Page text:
Walk into a Crossfit Box and you’re likely to see a lot of Nike, Reebok and Nobull sneakers. While Reebok was first to the Crossfit training shoe game in 2011, Nike followed suit in 2015 and has since crafted some exceptional Crossfit shoes. The latest is the Nike Metcon 4, released in January, which brings an upgraded appearance along with upgraded performance. Here’s how it compares to previous iterations, plus the light under which it really shines.
The Good: The Metcon 4 takes basically all of the best features of the Metcon 3 and adds just a few tweaks. The shoe is more durable and works for both weight lifting and sprints. Design features like the interlocking pattern on the sole look cool, plus they grip exceptionally well for sled pushes and pulls. The sole also allows you to crush 100-meter sprints. The 4mm offset means your heels are close to the ground to allow for a stable launch for tuck jumps and power cleans — as well as provide firm support for deadlifts and overhead presses. The dual-layered sock liner lets the shoes breathe a bit, and the added sixth loop for the laces enhances fit and comfort.
Who They’re For: Anyone who lifts weights, frequently visits a Crossfit Box, takes athletic conditioning classes or boxes. The shoes perform well in all conditions where distance running and jumping aren’t integral to the workout. For the average gym-goer, this is a great shoe. It shines on all weight-lifting machines, as well as with free weights.
Watch Out For: While the Metcon 4s are updated to be a bit more flexible than the 3s, it’s still not a sneaker I’d want to grab for a run. The toe box flexes back toward the tongue, but it’s built to be a more rigid shoe — offering the support you need for gym exercises.
In terms of fit, heel slip was something the Metcon 3 had a slight issue with, and while Nike has added an additional lace loop to tighten the fit, it’s still something to watch out for. If you’re used to working out in standard running sneakers, these shoes are built differently, so it might take a little while to get used to them. When I first put them on, I thought they were snug, but after three months of use, they’re comfortable and feel normal.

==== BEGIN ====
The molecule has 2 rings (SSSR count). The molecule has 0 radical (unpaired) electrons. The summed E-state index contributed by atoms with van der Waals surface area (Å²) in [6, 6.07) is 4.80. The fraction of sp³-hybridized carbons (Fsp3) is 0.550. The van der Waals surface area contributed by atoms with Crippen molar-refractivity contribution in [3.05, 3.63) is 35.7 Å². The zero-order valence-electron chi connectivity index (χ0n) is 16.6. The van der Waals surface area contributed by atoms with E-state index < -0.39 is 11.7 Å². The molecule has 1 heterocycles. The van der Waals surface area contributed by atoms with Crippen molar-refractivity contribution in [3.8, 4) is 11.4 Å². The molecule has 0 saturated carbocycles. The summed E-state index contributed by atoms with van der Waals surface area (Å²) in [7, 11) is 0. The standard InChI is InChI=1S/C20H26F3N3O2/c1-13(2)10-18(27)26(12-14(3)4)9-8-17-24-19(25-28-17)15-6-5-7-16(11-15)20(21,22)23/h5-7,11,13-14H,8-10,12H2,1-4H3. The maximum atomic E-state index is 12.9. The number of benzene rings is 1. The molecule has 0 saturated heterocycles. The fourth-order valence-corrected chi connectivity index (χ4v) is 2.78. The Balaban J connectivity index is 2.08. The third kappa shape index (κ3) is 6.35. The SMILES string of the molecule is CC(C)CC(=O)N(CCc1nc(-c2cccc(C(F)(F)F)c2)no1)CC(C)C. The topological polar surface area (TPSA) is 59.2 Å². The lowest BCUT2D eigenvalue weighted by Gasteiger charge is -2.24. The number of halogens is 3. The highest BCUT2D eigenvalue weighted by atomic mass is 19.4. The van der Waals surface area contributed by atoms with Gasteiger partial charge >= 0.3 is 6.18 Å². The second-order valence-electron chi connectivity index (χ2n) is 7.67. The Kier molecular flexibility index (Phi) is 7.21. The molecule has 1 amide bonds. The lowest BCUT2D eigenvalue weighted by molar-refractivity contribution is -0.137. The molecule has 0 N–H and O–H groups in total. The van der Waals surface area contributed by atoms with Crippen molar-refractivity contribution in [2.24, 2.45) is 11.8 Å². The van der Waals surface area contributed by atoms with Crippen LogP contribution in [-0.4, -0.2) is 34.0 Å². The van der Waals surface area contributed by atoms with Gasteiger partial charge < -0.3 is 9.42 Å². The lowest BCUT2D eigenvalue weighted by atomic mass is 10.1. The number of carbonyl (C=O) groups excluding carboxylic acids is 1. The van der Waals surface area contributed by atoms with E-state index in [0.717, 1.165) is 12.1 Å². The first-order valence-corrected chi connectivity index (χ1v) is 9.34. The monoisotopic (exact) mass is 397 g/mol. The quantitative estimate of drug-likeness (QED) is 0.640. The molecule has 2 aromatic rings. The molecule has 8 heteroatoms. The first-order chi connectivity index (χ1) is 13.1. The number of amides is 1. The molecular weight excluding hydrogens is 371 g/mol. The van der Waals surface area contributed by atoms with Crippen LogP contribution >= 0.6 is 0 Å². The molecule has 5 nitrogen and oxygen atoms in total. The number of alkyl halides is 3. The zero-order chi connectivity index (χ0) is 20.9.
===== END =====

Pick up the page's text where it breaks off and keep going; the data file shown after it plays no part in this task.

Alternatives: One would be remiss not to mention the Reebok Nano, and the newer Nano 8 Flexweave. While I have yet to test the Flexweave, the fabric construction also provides security and durability, like the TPU Tri-star shapes all over the Metcon 4. The Nobull Dark Grey Trainers have a similar-looking upper construction as well.
The Verdict: Compared to the Metcon 3, there aren’t a ton of changes — which is a good thing considering what a strong performer that shoe is.
The more I wear them, the more I discover new uses for them. Previously, I’ve slid all over the place in my running sneakers during boxing or conditioning classes. My ankles were bellowing out for support. Once I started using the Metcons for those classes, I found myself more stable, able to focus more on doing the actual workout instead of worrying about flimsy footwear.
That peace of mind comes partially from the all-over rubber tri-star design that expands beyond just the sole and up the sides, slightly under the arch. The tri-star shapes are also placed strategically around the entire shoe, along areas where wear and tear usually take place — adding increased durability. They’re most visually evident along the heel, but they’re also dotted along the sides of the shoe and near the toe box.
For weight lifting, the shoes are unparalleled. The drop-in insole is easily removable, which I had no issues with. There are some complaints about a squeak because of that, but I never noticed it. It’s also dense and stable, especially right under the arch, yet flexible under the forefoot. The overall feeling is an extremely solid base from which you can lift, pulse, clean and squat — an ideal shoe for all gym-goers.
What Others Are Saying:
“There’s no CrossFit shoe I’d rather don for a sprint on a Trueform treadmill; the ride, while rougher than, say, Nike’s Air Pegasus running shoe, is still smooth and lets me generate quality speed over 100 meters, 200 meters, and 400 meters. Despite that lack of rigidity in the mid-foot, the shoes offer a solid enough base that I’ve deadlifted 315 and above in them and had no problem squatting and keeping my weight back in my heels.” — Ebenezer Samuel, Men’s Health